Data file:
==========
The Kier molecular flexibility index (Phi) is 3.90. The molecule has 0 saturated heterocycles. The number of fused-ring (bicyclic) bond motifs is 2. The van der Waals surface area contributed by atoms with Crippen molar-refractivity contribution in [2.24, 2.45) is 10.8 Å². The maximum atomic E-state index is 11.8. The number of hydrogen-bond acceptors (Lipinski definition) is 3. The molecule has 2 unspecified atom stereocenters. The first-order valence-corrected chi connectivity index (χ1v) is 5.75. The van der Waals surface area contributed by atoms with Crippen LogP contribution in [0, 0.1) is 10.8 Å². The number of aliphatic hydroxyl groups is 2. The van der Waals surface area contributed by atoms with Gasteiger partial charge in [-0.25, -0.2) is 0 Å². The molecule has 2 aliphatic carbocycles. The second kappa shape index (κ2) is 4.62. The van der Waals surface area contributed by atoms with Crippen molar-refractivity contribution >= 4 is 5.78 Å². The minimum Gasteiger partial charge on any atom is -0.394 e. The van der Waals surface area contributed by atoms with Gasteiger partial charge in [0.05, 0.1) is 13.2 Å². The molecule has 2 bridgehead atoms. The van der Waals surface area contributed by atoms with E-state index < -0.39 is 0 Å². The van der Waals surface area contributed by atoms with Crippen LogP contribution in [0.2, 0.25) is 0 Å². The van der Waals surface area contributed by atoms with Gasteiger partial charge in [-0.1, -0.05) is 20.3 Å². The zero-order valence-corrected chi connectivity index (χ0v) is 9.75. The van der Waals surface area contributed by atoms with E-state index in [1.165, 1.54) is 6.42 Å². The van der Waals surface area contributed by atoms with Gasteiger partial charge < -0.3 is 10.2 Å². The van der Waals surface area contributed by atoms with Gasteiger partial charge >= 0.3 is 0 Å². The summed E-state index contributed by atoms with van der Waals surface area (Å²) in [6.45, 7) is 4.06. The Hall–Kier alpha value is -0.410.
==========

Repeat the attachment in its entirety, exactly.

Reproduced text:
The Kier molecular flexibility index (Phi) is 3.90. The molecule has 0 saturated heterocycles. The number of fused-ring (bicyclic) bond motifs is 2. The van der Waals surface area contributed by atoms with Crippen molar-refractivity contribution in [2.24, 2.45) is 10.8 Å². The maximum atomic E-state index is 11.8. The number of hydrogen-bond acceptors (Lipinski definition) is 3. The molecule has 2 unspecified atom stereocenters. The first-order valence-corrected chi connectivity index (χ1v) is 5.75. The van der Waals surface area contributed by atoms with Crippen LogP contribution in [0, 0.1) is 10.8 Å². The number of aliphatic hydroxyl groups is 2. The van der Waals surface area contributed by atoms with Gasteiger partial charge in [-0.25, -0.2) is 0 Å². The molecule has 2 aliphatic carbocycles. The second kappa shape index (κ2) is 4.62. The van der Waals surface area contributed by atoms with Crippen molar-refractivity contribution >= 4 is 5.78 Å². The minimum Gasteiger partial charge on any atom is -0.394 e. The van der Waals surface area contributed by atoms with Gasteiger partial charge in [0.05, 0.1) is 13.2 Å². The molecule has 2 bridgehead atoms. The van der Waals surface area contributed by atoms with E-state index < -0.39 is 0 Å². The van der Waals surface area contributed by atoms with Crippen LogP contribution in [0.2, 0.25) is 0 Å². The van der Waals surface area contributed by atoms with Gasteiger partial charge in [-0.1, -0.05) is 20.3 Å². The zero-order valence-corrected chi connectivity index (χ0v) is 9.75. The van der Waals surface area contributed by atoms with E-state index in [1.165, 1.54) is 6.42 Å². The van der Waals surface area contributed by atoms with Gasteiger partial charge < -0.3 is 10.2 Å². The van der Waals surface area contributed by atoms with Gasteiger partial charge >= 0.3 is 0 Å². The summed E-state index contributed by atoms with van der Waals surface area (Å²) in [6.45, 7) is 4.06. The Hall–Kier alpha value is -0.410.